Schedule / Horaire
Wednesday 23 April 2014, 16h-18h.
Leader / Organisateur
Colin David Reese (UK)
An actor and director for over forty years, trained at The Webber Douglas Academy, London & Jacques Lecoq, Paris. Colin David Reese has worked in the UK, Canada and France, with such names as Sir John Gielgud, Harold Pinter Lauren Bacall… Specialised in Shakespeare, he attended numerous workshops – e.g. “Is Shakespeare Still our Contemporary?” (Jan Kott) and “Original Shakespeare” (Patrick Tucker) and ran many workshops on Shakespearean acting in France, UK, Netherlands, Israel, Australia… (lately at Hebrew University, Jerusalem and John Curtin College, Perth). Currently performing his play Gift to the future, celebrating John Hemminges.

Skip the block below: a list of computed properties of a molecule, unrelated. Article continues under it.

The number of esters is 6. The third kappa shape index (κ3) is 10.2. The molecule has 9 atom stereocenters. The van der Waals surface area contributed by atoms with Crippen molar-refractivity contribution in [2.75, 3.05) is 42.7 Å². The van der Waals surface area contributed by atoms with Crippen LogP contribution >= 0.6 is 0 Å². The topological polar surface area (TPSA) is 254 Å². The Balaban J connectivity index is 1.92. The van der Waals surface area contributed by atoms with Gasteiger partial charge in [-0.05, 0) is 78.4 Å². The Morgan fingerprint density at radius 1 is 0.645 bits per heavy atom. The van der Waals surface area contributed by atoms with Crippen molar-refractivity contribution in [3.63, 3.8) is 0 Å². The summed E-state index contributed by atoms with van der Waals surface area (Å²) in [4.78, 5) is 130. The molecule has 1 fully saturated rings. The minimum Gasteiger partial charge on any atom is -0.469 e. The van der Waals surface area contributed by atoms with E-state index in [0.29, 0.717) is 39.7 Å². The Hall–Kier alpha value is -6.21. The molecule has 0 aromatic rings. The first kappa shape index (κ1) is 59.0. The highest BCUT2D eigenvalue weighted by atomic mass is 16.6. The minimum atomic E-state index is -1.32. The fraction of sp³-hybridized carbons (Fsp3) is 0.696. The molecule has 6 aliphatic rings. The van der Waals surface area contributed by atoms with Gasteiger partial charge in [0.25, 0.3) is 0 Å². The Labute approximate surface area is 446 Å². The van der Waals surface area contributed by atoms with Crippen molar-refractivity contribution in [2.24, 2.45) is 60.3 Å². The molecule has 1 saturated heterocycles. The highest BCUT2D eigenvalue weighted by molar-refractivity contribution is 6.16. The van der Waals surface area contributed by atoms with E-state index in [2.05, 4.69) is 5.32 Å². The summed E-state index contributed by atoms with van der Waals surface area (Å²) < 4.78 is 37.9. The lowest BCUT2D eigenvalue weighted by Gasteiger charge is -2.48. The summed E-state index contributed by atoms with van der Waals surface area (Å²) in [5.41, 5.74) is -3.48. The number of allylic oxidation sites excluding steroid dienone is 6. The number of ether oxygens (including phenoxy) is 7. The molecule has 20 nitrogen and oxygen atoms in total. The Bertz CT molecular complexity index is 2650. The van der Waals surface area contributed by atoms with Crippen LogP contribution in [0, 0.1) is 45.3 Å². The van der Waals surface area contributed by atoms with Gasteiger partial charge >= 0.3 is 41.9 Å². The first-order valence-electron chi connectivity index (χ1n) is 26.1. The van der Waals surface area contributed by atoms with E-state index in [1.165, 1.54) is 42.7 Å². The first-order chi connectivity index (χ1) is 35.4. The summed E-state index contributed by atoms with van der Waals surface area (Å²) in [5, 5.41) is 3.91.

The workshop will examine speeches and scenes from several plays, comparing the First Folio with different modern edited texts : The Riverside, Peter Alexander’s Collins Tudor, Stanley Wells and Gary Taylor’s “The Oxford Shakespeare”, The New Cambridge Shakespeare, among others – the participants being asked to read and analyse the texts from the performer’s point of view. Shakespearean verse gives many indications to the creation of character by exploiting the iambic pentameter and deforming its structure, thereby giving indications to the actor concerning interpretation and characterisation. The use of mid-line endings, enjambments, end-stops, short lines (less than 5 feet), trochees, spondees, anapaests, assonance, alliteration, simile, metaphor and repetition are all used by the author to guide the actor, helping with character creation. Coded into the structure of his writing are instructions to the actor – where to pause, which words to stress, etc; in much the same way as a composer instructs the musicians through the use of bars and symbols. Being able to decode these instructions helps the actor to be able to create the character out of the text. Switching from verse to prose and back again, Shakespeare guides the actors through the emotional roller coaster of his plays. Shakespeare uses the whole range of linguistic devices available in the English language and they are employed for the actor to use when creating his character.